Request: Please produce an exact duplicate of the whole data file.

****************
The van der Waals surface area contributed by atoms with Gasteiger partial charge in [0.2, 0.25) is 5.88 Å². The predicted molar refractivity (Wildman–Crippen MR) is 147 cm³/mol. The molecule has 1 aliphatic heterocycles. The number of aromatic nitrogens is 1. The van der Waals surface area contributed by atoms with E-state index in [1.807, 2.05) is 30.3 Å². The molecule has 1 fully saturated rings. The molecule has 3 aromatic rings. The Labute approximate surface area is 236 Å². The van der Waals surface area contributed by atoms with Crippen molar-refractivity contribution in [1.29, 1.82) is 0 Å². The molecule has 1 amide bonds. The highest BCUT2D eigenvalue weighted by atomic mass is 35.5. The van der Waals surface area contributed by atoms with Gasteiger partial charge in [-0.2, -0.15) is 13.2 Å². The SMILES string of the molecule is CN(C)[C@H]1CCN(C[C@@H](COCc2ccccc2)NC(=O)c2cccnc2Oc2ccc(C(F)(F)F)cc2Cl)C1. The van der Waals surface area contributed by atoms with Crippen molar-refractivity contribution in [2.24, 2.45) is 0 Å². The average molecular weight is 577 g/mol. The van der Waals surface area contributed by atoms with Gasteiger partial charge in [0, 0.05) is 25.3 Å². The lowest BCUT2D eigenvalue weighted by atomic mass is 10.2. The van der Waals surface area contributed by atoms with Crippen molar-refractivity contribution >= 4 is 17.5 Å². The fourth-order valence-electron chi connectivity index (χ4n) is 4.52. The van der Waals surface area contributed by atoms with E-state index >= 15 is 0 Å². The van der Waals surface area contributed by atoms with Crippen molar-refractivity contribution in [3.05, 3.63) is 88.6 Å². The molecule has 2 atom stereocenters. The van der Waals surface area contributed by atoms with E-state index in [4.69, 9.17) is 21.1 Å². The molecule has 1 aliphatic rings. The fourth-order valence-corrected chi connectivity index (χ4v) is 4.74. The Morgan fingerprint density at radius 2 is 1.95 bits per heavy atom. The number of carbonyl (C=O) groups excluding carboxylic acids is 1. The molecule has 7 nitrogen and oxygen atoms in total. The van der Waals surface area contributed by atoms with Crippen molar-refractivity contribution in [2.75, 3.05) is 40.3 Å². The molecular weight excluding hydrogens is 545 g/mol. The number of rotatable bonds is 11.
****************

The van der Waals surface area contributed by atoms with Gasteiger partial charge in [0.2, 0.25) is 5.88 Å². The predicted molar refractivity (Wildman–Crippen MR) is 147 cm³/mol. The molecule has 1 aliphatic heterocycles. The number of aromatic nitrogens is 1. The van der Waals surface area contributed by atoms with E-state index in [1.807, 2.05) is 30.3 Å². The molecule has 1 fully saturated rings. The molecule has 3 aromatic rings. The Labute approximate surface area is 236 Å². The van der Waals surface area contributed by atoms with Crippen molar-refractivity contribution in [1.29, 1.82) is 0 Å². The molecule has 1 amide bonds. The highest BCUT2D eigenvalue weighted by atomic mass is 35.5. The van der Waals surface area contributed by atoms with Gasteiger partial charge in [-0.2, -0.15) is 13.2 Å². The SMILES string of the molecule is CN(C)[C@H]1CCN(C[C@@H](COCc2ccccc2)NC(=O)c2cccnc2Oc2ccc(C(F)(F)F)cc2Cl)C1. The van der Waals surface area contributed by atoms with Crippen molar-refractivity contribution in [2.24, 2.45) is 0 Å². The average molecular weight is 577 g/mol. The van der Waals surface area contributed by atoms with Gasteiger partial charge in [0, 0.05) is 25.3 Å². The lowest BCUT2D eigenvalue weighted by atomic mass is 10.2. The van der Waals surface area contributed by atoms with Crippen molar-refractivity contribution >= 4 is 17.5 Å². The fourth-order valence-electron chi connectivity index (χ4n) is 4.52. The van der Waals surface area contributed by atoms with E-state index >= 15 is 0 Å². The van der Waals surface area contributed by atoms with Crippen molar-refractivity contribution in [3.05, 3.63) is 88.6 Å². The molecule has 2 atom stereocenters. The van der Waals surface area contributed by atoms with E-state index in [4.69, 9.17) is 21.1 Å². The molecule has 1 aliphatic rings. The fourth-order valence-corrected chi connectivity index (χ4v) is 4.74. The Morgan fingerprint density at radius 2 is 1.95 bits per heavy atom. The number of carbonyl (C=O) groups excluding carboxylic acids is 1. The molecule has 7 nitrogen and oxygen atoms in total. The van der Waals surface area contributed by atoms with Crippen molar-refractivity contribution in [2.75, 3.05) is 40.3 Å². The molecular weight excluding hydrogens is 545 g/mol. The number of rotatable bonds is 11.